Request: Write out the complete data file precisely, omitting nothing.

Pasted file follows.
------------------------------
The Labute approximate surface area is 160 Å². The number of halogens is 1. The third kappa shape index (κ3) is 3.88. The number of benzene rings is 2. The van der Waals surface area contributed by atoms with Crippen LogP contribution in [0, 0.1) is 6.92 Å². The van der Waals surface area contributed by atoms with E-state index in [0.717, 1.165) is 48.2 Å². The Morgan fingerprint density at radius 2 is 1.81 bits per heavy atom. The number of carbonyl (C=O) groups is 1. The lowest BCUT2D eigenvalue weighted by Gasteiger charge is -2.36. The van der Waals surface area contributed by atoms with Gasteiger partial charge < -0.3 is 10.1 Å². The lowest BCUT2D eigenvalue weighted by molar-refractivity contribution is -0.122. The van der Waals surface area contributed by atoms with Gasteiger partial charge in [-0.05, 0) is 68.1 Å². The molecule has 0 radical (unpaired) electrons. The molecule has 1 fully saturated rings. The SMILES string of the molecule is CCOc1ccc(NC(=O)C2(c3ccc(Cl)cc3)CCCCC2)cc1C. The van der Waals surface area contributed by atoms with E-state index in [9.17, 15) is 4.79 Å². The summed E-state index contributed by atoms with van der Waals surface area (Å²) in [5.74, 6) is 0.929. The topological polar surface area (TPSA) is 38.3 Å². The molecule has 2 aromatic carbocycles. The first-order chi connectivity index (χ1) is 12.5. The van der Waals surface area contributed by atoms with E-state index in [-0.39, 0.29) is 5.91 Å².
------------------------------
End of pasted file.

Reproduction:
The Labute approximate surface area is 160 Å². The number of halogens is 1. The third kappa shape index (κ3) is 3.88. The number of benzene rings is 2. The van der Waals surface area contributed by atoms with Crippen LogP contribution in [0, 0.1) is 6.92 Å². The van der Waals surface area contributed by atoms with E-state index in [0.717, 1.165) is 48.2 Å². The Morgan fingerprint density at radius 2 is 1.81 bits per heavy atom. The number of carbonyl (C=O) groups is 1. The lowest BCUT2D eigenvalue weighted by Gasteiger charge is -2.36. The van der Waals surface area contributed by atoms with Gasteiger partial charge < -0.3 is 10.1 Å². The lowest BCUT2D eigenvalue weighted by molar-refractivity contribution is -0.122. The van der Waals surface area contributed by atoms with Gasteiger partial charge in [-0.05, 0) is 68.1 Å². The molecule has 0 radical (unpaired) electrons. The molecule has 1 fully saturated rings. The SMILES string of the molecule is CCOc1ccc(NC(=O)C2(c3ccc(Cl)cc3)CCCCC2)cc1C. The van der Waals surface area contributed by atoms with E-state index in [9.17, 15) is 4.79 Å². The summed E-state index contributed by atoms with van der Waals surface area (Å²) in [5.74, 6) is 0.929. The topological polar surface area (TPSA) is 38.3 Å². The molecule has 2 aromatic carbocycles. The first-order chi connectivity index (χ1) is 12.5. The van der Waals surface area contributed by atoms with E-state index in [-0.39, 0.29) is 5.91 Å².